Monday, 26 February 2018
Molecules. 2018 Jan 22;23(1). pii: E238. doi: 10.3390/molecules23010238. . Arnao MB1, Hernández-Ruiz J2. Author information 1 Department of Plant Biology (Plant Physiology), Faculty of Biology, University of Murcia, 30100 Murcia, Spain. firstname.lastname@example.org. 2 Department of Plant Biology (Plant Physiology), Faculty of Biology, University of Murcia, 30100 Murcia, Spain. email@example.com. Abstract Phytomelatonin (plant melatonin) is chemically related to the amino acid tryptophan and has many diverse properties. Phytomelatonin is an interesting compound due to its outstanding actions at the cellular and physiological level, especially its protective effect in plants exposed to diverse stress situations, while its vegetable origin offers many opportunities because it is a natural compound. We present an overview of its origin, its action in plants in general (particularly in plant species with high levels of phytomelatonin), and its possibilities for use as a nutraceutical with particular attention paid to the beneficial effects that it may have in human health. The differences between synthetic melatonin and phytomelatonin, according to its origin and purity, are presented. Finally, the current market for phytomelatonin and its limits and potentials are discussed. KEYWORDS: antioxidant; cancer; circadian rhythm; dietary/food supplements; free radicals; fruits; medicinal plants; melatonin; neurological diseases; nutraceutical; phytomelatonin; plant foodstuffs; sleep disorders PMID: 29361780 DOI: 10.3390/molecules23010238 Free full text The Potential of Phytomelatonin as a Nutraceutical
Food Chem Toxicol. 2018 Feb 15;114:155-169. doi: 10.1016/j.fct.2018.02.031. [Epub ahead of print] Petropoulos SA1, Karkanis A2, Martins N3, Ferreira ICFR4. Author information 1 Department of Agriculture Crop Production and Rural Environment, University of Thessaly, Fytokou Str, 38446 Nea Ionia, Magnesia, Greece. Electronic address: firstname.lastname@example.org. 2 Department of Agriculture Crop Production and Rural Environment, University of Thessaly, Fytokou Str, 38446 Nea Ionia, Magnesia, Greece. 3 Mountain Research Centre (CIMO), ESA, Polytechnic Institute of Bragança, Campus de Santa Apolónia, 1172, 5301-855 Bragança, Portugal. 4 Mountain Research Centre (CIMO), ESA, Polytechnic Institute of Bragança, Campus de Santa Apolónia, 1172, 5301-855 Bragança, Portugal. Electronic address: email@example.com. Abstract Wild native species are usually grown under severe and stressful conditions, while a special category includes halophytic species that are tolerant to high salinity levels. Native halophytes are valuable sources of bioactive molecules whose content is higher in saline than normal conditions, since the adaptation to salinity mechanisms involve apart from changes in physiological functions the biosynthesis of protectant molecules. These compounds include secondary metabolites with several beneficial health effects which have been known since ancient times and used for medicinal purposes. Recent trends in pharmaceutical industry suggest the use of natural compounds as alternative to synthetic ones, with native herbs being strong candidates for this purpose due to their increased and variable content in health promoting compounds. In this review, an introductory section about the importance of native herbs and halophyte species for traditional and modern medicine will be presented. A list of the most important halophytes of the Mediterranean basin will follow, with special focus on their chemical composition and their reported by clinical and ethnopharmacological studies health effects. The review concludes by suggesting future requirements and perspectives for further exploitation of these valuable species within the context of sustainability and climate change. KEYWORDS: Bioactive compounds; Halophytes; Health effects; Native herbs; Salinity; Secondary metabolites PMID: 29454868 DOI: 10.1016/j.fct.2018.02.031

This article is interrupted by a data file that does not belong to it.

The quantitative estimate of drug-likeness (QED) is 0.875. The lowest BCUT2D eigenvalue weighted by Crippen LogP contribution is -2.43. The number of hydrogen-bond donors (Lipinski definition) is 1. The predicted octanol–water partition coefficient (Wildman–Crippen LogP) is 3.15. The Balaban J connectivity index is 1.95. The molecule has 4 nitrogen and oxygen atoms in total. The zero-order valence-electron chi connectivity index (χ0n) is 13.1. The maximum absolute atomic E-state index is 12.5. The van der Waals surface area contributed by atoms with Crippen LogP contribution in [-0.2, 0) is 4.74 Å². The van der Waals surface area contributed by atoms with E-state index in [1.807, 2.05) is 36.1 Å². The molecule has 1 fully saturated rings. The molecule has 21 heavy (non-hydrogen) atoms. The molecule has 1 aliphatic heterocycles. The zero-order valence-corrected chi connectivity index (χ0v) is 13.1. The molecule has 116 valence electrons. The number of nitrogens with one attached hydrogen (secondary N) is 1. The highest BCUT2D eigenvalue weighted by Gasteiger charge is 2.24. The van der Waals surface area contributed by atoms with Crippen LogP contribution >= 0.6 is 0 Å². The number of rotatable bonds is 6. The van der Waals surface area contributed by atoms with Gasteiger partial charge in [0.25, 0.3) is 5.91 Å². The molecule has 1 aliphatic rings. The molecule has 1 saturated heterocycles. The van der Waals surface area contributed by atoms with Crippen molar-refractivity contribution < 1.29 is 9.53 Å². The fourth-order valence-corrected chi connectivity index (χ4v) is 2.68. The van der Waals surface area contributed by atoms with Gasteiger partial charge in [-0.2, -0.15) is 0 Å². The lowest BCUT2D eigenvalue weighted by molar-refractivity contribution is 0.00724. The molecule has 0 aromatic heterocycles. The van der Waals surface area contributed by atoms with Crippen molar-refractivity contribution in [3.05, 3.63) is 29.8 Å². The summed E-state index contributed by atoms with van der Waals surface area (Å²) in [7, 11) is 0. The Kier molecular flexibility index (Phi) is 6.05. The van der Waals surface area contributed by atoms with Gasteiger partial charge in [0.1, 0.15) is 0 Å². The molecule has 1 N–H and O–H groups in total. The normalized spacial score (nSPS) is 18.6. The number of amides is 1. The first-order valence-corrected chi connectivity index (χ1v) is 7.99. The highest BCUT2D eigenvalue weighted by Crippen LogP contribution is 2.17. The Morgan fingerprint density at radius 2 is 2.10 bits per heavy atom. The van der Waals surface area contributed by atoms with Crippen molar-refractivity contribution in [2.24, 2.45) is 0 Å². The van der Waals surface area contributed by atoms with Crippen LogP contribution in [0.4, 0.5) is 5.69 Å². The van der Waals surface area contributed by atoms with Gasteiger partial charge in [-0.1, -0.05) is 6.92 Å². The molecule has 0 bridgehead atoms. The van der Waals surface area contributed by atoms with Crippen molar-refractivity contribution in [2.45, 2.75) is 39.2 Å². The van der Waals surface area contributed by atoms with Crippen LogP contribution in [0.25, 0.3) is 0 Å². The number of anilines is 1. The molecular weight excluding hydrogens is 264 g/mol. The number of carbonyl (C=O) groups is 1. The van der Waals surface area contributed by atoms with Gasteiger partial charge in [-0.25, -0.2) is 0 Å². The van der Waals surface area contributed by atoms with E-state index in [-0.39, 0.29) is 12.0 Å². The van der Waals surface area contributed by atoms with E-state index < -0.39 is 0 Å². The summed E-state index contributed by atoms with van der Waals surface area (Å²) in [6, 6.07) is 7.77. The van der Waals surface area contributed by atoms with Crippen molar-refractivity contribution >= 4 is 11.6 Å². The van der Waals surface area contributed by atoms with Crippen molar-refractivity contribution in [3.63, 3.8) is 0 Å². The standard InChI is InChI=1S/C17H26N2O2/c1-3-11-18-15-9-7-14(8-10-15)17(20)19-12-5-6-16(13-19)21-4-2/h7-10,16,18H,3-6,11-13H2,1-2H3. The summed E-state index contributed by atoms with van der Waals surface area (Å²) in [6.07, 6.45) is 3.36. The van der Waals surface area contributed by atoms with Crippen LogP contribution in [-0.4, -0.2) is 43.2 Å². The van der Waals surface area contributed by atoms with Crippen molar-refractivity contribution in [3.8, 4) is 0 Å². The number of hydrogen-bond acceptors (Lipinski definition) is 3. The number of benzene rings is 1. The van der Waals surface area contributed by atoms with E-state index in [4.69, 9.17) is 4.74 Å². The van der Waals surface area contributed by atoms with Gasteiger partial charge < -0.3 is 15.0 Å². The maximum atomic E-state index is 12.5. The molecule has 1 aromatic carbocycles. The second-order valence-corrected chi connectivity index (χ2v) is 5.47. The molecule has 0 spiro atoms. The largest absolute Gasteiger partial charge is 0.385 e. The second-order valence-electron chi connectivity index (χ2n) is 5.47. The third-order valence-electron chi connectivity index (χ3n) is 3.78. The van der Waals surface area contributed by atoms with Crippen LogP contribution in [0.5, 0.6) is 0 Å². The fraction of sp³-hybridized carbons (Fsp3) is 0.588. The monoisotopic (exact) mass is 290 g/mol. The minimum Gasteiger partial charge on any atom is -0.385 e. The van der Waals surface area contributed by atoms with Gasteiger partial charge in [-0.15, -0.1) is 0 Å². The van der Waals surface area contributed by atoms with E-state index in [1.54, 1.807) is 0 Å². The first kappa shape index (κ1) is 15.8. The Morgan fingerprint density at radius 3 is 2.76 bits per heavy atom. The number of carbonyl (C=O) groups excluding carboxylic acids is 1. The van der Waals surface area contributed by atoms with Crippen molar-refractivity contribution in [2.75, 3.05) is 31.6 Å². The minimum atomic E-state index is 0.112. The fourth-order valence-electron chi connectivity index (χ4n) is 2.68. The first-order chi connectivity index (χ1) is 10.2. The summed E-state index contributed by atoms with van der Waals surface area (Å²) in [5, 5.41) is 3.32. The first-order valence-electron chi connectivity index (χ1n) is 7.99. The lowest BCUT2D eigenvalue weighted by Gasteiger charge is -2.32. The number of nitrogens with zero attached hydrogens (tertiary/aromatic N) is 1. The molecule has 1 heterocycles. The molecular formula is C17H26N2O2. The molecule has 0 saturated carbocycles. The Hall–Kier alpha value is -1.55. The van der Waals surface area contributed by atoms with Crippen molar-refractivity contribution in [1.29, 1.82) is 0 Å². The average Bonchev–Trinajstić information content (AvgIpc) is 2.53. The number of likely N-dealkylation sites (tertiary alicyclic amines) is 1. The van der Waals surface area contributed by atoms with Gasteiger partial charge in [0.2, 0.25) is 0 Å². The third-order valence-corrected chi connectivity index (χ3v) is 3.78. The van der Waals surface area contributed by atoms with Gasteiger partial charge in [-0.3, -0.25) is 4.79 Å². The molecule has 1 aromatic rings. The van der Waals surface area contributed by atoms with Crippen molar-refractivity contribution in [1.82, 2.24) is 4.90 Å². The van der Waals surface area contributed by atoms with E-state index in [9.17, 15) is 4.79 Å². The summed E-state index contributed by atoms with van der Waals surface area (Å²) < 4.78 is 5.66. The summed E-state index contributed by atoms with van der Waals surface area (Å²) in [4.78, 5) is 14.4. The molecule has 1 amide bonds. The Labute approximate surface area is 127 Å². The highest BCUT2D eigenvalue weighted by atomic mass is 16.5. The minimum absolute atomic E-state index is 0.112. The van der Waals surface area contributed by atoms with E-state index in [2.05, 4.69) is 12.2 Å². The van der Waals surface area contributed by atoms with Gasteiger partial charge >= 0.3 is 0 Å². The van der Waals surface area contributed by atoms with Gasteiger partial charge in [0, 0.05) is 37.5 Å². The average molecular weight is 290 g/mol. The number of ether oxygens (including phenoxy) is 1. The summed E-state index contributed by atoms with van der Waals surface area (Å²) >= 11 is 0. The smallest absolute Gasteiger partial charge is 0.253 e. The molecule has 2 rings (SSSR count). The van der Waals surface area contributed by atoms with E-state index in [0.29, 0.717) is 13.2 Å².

The Effect of Some Natural Essential Oils Against Bovine Mastitis Caused by Prototheca zopfii Isolates In Vitro.
Mycopathologia. 2018 Jan 27. doi: 10.1007/s11046-018-0246-9. [Epub ahead of print] Grzesiak B1, Kołodziej B2, Głowacka A3, Krukowski H4. Author information 1 Department of Environmental Biology, Medical University of Lodz, Żeligowskiego 7/9, 90-572, Lodz, Poland. firstname.lastname@example.org. 2 Department of Industrial and Medicinal Plants, University of Life Sciences in Lublin, Akademicka 15, 20-950, Lublin, Poland. 3 Department of Environmental Biology, Medical University of Lodz, Żeligowskiego 7/9, 90-572, Lodz, Poland. 4 Department of Animal and Environmental Hygiene, University of Life Sciences in Lublin, Akademicka 13, 20-950, Lublin, Poland. Abstract The aim of the study was to evaluate the effect of essential oils obtained from Thymus vulgaris L., Origanum vulgare L., Origanum majerana L., Mentha × piperita L. and Allium ursinum L. against Prototheca zopfii strains that cause inflammation of the udder (mastitis) in cows. The study was conducted on ten strains derived from milk samples. The microdilution method was used to determine the sensitivity of P. zopfii strains to the studied essential oils, and the disk diffusion method was used to determine the sensitivity to antifungal chemotherapeutics. The plates were incubated for 48 h at 37 °C under aerobic conditions. All strains of algae were sensitive to the essential oils marjoram, thyme and oregano and resistant to mint and garlic oils. MIC values ranged from 0.25 to 1 μl/ml. Marjoram oil demonstrated the greatest activity, and oregano oil the weakest. Among the antifungal agents tested, 90% of strains showed sensitivity to nystatin. One of the tested strains (71/IV) was resistant to all investigated antifungal agents. The tested essential oils are known to have anti-algae activity and can be used as natural agents for prophylaxis in animals, particularly in mastitis-affected cows. KEYWORDS: Cow’s milk; Essential oils; Inhibitory effect; Mastitis; Prototheca PMID: 29380186 DOI: 10.1007/s11046-018-0246-9